Various forms of moving image manipulation has been taking place since the invention of moving images. As with any technology, it gets easier to do as it disseminates out to the general public. The question, as always, is "why would anybody bother."
You're hearing about this now as "deepfakes" because it's a consumer-level technology that applies a consumer-level want at a consumer-level price. In other words, "I want to add to the burgeoning constellation of Emma Watson anal deepfakes and am willing to spend an hour at the computer for something I will never be paid for, but which will allow me and my hairy-handed brethren to dream more easily." The counter-case is a journalist who enjoys putting his wife's face on Anne Hathaway. You'll notice that
A) no one is paying him to do this
B) he didn't ask his wife if she wanted this.
That's important: yeah it's kinda fun to do stuff like that but as gifts go...
Beyond just pure fun, I can only imagine how people will start turning this tech into business ideas. Fashion will be huge (what would I look like with this kind of hair, this kind of dress…), fitness could be interesting (do I look good with muscles, will I really look better skinny), travel (this is you standing on a beach is going to be quite convincing). It’ll bring advertising to a whole new level. No need to imagine what if, they’ll tell you what your “better” life will look like! And it’ll be hard to get that picture out of your head…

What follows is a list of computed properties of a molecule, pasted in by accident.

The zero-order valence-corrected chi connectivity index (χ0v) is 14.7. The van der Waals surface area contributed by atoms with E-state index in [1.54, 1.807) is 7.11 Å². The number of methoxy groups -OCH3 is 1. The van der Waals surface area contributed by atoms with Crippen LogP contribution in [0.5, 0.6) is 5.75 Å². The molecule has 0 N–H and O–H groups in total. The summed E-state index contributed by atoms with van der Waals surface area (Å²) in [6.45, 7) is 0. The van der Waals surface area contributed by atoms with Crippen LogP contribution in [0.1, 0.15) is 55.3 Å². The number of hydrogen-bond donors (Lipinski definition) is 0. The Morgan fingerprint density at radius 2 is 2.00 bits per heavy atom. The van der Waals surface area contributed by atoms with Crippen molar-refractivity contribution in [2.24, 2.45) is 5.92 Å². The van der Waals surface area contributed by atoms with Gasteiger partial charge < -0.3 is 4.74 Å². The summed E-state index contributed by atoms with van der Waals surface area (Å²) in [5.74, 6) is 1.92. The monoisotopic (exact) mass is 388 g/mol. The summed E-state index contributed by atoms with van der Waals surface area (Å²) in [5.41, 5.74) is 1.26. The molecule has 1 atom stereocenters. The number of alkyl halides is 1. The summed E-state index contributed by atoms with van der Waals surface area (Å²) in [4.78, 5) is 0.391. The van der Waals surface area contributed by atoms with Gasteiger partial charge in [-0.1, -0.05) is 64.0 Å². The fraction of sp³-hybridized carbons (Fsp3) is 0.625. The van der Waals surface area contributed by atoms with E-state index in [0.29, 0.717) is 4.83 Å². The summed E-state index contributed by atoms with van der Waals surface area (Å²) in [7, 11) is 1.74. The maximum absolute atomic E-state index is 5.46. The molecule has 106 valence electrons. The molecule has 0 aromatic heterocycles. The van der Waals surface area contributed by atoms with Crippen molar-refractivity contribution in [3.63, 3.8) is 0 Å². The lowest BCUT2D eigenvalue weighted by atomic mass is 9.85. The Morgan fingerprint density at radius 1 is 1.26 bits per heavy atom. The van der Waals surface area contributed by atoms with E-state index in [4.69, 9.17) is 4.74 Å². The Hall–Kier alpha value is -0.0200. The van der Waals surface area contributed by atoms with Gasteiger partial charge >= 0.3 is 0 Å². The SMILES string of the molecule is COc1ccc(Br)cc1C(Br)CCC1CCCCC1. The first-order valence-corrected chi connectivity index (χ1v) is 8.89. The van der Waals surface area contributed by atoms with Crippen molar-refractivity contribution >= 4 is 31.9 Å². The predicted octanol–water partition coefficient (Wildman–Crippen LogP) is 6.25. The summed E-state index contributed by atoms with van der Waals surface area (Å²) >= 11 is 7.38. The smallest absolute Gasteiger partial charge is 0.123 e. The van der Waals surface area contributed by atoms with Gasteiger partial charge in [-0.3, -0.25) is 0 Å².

This is one of those crafts where to the creator, it looks cute. To the victim, it looks like that head from The Thing that grew spider legs and crawled around. The Uncanny Valley is one thing when it's a stranger. When it's you?
The technology to do this has been around for a long time in the professional sphere, but there hasn't been any call for it... unless you're talking about "shit, we need Grand Moff Tarkin in this scene and Peter Cushing has been dead for fifteen years." You'll note that audiences were... impressed? by that trick because none of them really remembered Grand Moff Tarkin but as soon as they resurrected Carrie Fisher results were a lot more mixed.
Fundamentally? We're talking about the value of authenticity in a sphere where artificiality is easily accomplished. And it's been twenty years since DeBeers started slapping serial numbers on their "real" diamonds because the fakes were chemically and physically identical and they still own the diamond market.
Here's a Scientific American article about using fractals and machine learning to spot a fake Pollock... from eleven years ago.